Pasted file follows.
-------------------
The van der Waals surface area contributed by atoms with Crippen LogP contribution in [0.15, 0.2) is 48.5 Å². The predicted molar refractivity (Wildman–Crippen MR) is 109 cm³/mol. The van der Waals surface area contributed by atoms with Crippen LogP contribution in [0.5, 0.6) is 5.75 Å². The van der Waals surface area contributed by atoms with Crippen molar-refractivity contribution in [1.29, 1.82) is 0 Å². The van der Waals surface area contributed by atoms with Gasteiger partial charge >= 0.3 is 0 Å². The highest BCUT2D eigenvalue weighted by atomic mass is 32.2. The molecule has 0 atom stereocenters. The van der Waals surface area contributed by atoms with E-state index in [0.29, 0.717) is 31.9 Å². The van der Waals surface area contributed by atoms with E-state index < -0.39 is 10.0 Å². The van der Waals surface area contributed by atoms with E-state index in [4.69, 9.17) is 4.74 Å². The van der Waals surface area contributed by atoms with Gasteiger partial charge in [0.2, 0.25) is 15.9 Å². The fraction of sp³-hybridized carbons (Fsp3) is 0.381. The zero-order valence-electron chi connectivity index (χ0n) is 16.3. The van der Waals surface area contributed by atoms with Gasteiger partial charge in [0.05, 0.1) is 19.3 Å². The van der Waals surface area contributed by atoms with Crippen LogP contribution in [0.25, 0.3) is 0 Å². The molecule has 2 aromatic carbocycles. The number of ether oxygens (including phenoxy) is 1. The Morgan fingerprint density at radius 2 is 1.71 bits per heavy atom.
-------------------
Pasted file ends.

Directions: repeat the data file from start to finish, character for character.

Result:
The van der Waals surface area contributed by atoms with Crippen LogP contribution in [0.15, 0.2) is 48.5 Å². The predicted molar refractivity (Wildman–Crippen MR) is 109 cm³/mol. The van der Waals surface area contributed by atoms with Crippen LogP contribution in [0.5, 0.6) is 5.75 Å². The van der Waals surface area contributed by atoms with Crippen molar-refractivity contribution in [1.29, 1.82) is 0 Å². The van der Waals surface area contributed by atoms with Gasteiger partial charge >= 0.3 is 0 Å². The highest BCUT2D eigenvalue weighted by atomic mass is 32.2. The molecule has 0 atom stereocenters. The van der Waals surface area contributed by atoms with E-state index in [0.29, 0.717) is 31.9 Å². The van der Waals surface area contributed by atoms with E-state index < -0.39 is 10.0 Å². The van der Waals surface area contributed by atoms with E-state index in [4.69, 9.17) is 4.74 Å². The van der Waals surface area contributed by atoms with Gasteiger partial charge in [0.2, 0.25) is 15.9 Å². The fraction of sp³-hybridized carbons (Fsp3) is 0.381. The zero-order valence-electron chi connectivity index (χ0n) is 16.3. The van der Waals surface area contributed by atoms with Gasteiger partial charge in [0.05, 0.1) is 19.3 Å². The van der Waals surface area contributed by atoms with Crippen LogP contribution in [0.25, 0.3) is 0 Å². The molecule has 2 aromatic carbocycles. The number of ether oxygens (including phenoxy) is 1. The Morgan fingerprint density at radius 2 is 1.71 bits per heavy atom.